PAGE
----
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It would be impossible for me to refer in this speech to all the aspects of Gandhiji’s legal philosophy. I, therefore, propose to deal only with one or two of the aspects of that philosophy and the question of their general validity.

But before I do so, let me pay a tribute to the skillful manner in which Gandhiji analysed and discussed some of the material law cases from the unhappy Punjab of those days in the columns of Young India.  Gandhiji had then to his credit legal practice of about 20 years mostly in South Africa. As far as is known, he does not seem to have appeared in any case in the Bombay High Court. But as I was saying, the manner in which Gandhiji analysed and discussed these cases arouses one’s admiration. His observation about the usual defence o alibi, about the identification parades, about the entries in the police diaries, or the value of approver’s evidence or his caution  in not accepting extraneous evidence reveal him as a lawyer having a very keen insight into the intricacies of criminal law, and the principles which he touched  are valid even today in the light of the rulings of our highest Courts. I would particularly mention in this connection Gandhiji’s article on the case of Karamchand, a student of the Dayanand Anglo-Vedic College, I do not know how far the articles in Young India affected the ultimate decision of the Government of India which reviewed some of these cases. But there can be no doubt that those articles aroused and galvanized public opinion in the whole country regarding the enormity of the happenings in the Punjab which otherwise might have been perhaps a closed book.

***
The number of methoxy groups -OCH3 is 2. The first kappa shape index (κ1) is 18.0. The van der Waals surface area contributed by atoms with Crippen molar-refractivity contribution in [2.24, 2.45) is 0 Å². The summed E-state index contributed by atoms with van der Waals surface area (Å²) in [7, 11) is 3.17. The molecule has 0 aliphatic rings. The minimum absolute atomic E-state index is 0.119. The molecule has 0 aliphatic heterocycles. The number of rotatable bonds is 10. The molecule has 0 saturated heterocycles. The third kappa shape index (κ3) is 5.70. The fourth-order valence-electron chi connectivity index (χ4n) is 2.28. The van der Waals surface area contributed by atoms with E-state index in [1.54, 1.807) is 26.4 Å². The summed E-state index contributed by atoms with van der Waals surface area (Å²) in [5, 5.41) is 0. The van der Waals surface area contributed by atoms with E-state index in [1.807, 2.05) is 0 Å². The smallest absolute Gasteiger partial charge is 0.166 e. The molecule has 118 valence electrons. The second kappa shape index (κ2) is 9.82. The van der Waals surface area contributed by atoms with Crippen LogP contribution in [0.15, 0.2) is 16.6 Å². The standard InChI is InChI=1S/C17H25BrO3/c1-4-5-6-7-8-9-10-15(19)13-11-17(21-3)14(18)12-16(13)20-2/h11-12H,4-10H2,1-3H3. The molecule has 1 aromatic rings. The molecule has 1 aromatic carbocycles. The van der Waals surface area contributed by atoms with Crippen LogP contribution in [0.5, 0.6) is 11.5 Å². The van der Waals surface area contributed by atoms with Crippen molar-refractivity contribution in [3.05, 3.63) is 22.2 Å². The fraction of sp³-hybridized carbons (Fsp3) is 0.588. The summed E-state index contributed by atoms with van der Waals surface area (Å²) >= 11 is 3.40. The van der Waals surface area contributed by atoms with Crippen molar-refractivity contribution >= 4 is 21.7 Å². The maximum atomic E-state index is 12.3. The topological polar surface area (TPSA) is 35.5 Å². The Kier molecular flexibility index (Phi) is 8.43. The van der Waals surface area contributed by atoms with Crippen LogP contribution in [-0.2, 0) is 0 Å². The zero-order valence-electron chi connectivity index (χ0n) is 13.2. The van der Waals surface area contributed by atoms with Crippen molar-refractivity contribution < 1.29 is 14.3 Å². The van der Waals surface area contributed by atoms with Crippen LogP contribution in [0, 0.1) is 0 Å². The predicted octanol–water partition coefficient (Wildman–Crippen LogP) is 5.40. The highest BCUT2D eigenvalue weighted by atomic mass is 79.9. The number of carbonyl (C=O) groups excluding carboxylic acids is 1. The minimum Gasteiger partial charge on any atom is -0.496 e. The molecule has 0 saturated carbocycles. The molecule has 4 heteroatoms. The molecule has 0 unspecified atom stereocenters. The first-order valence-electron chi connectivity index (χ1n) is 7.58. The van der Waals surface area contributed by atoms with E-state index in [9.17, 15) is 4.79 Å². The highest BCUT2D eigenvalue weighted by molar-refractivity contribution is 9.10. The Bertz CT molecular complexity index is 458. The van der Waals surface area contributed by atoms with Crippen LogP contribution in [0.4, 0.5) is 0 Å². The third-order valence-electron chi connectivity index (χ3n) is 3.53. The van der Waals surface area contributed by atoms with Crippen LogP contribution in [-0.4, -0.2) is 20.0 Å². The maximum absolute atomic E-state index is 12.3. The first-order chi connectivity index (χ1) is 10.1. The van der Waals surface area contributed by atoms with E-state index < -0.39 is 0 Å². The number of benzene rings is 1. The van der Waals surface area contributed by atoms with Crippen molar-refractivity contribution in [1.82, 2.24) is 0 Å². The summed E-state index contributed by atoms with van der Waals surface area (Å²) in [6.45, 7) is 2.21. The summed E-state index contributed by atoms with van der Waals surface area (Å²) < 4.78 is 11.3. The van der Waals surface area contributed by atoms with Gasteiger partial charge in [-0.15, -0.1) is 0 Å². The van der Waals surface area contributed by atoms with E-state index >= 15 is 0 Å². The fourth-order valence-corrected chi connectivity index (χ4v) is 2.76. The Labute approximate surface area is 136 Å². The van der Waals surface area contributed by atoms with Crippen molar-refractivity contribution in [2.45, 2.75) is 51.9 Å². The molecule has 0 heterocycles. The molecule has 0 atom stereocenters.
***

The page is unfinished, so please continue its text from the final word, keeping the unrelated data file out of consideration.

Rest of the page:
Excerpts from the speech delivered by Justice B N Gokhale on July 1, 1963 at a symposium organised by Gandhi Samarak Nidhi at Bombay.

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